HBC is collecting infrmation on individual Australian schools. The uniforms at these different schools help to show the different uniform standards at different kinds of schools. Uniforms were very common in Australia, but there is no national uniform or standard. Each school chose its own uniform. Thus there was considerable variation from school to school. Some school uniform garments were partocularly common and worn at different schools. This will help highlight schoolwear trends and regulations over time as well as provide a way of comparing uniforms in different countries. HBC is just beginning to build this section. Hopefully HBC's Australian readers will provide some information on their schools. We will eventually create a chronological section.
We do not know a great deal about the history of the Aberdale Boys Grammar School. I'm nor sure what the rules were at first, but became a selective school which required good scores on the 11-plus examination tyo enter. This was the same systen as in Britain.It was founded in 1896. It seems to have been a very small school when initially founded. The uniform appears to have been at first rather flexible, but by the 1950s was quite formal.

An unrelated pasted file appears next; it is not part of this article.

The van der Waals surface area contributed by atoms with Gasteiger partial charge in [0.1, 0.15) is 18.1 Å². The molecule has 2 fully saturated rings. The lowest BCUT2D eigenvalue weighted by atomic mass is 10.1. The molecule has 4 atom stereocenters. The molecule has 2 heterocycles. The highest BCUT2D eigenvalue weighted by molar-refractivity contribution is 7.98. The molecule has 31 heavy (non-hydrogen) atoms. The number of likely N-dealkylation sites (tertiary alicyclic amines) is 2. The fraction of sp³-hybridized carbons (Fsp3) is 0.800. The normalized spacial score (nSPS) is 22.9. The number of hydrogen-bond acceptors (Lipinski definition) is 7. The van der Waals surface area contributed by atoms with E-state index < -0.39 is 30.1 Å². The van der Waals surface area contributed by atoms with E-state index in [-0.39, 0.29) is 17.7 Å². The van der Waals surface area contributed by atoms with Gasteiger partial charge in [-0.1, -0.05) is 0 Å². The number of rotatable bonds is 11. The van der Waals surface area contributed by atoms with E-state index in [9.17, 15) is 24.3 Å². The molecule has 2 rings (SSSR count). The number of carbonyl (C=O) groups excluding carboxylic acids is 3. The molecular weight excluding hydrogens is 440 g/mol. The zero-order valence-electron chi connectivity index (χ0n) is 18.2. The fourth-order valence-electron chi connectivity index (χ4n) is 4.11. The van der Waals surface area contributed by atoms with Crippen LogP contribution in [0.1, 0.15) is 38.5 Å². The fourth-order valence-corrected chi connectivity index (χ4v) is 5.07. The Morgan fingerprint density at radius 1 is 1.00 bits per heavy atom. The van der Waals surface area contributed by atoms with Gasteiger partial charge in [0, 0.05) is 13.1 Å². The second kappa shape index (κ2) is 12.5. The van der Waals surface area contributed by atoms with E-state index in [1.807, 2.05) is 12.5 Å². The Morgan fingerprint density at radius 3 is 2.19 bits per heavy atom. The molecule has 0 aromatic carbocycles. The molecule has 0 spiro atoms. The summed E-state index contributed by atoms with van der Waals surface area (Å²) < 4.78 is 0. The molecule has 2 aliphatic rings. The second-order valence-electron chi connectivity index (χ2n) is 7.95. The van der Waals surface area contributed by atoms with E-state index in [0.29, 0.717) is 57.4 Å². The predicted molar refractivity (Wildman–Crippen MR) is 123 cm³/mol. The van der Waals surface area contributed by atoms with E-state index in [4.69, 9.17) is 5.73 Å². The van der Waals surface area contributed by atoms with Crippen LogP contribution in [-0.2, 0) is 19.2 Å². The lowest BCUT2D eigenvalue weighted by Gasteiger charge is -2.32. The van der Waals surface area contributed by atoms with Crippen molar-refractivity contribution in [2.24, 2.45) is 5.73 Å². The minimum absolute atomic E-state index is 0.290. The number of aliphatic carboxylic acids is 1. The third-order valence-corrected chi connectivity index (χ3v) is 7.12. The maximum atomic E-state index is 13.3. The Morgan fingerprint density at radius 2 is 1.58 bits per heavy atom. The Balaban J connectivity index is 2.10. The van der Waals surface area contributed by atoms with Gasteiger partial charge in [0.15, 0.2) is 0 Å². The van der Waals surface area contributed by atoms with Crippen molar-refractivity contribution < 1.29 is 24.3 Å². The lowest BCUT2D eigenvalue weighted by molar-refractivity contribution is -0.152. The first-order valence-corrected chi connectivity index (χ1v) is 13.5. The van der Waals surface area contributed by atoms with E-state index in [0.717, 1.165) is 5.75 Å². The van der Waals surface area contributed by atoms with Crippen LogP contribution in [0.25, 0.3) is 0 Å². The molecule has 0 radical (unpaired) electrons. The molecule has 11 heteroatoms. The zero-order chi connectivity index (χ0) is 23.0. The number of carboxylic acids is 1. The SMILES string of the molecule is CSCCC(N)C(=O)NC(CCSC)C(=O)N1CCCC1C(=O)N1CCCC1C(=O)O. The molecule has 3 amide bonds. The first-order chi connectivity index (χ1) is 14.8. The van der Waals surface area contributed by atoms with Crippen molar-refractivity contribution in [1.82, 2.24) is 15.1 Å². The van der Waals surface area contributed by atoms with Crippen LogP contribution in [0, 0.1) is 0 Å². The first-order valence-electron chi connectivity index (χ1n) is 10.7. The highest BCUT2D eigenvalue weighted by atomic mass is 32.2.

This private grammar school in New South Wales is run by Greek Australians. It has both a junior and senior section. They have a very traditional uniform complete with boaters. Even the seniors wear the boaters, but they do wear long trousers. The boys and girls wear a similar uniform with the boys wearing long and short pants and the girls wearing skirts. The uniform consists of the following.
The photo shows pupils and teachers at Beebo State School in 1899. Beebo is a little village about 300 kms. South West of Brisbane. Probably the village had a one-room school.
The photo shows an actitude toward bare feet different from that we can see in Australian school photos during 20th century. At least a boy and a girl are barefoot. However the boys is in the second row and a branch is placed in front of the girl to hide her feet. It seems that the conventions about bare feet are British rather Australian.
Here we see an image of the Bilambil Public School in New South Wales during 1970. It looks to be a small rural primary school. There is no uniform. The girls wear dresses. The boys wear open collared shirts and T-shirts with shorts. The children all seem to be barefoot.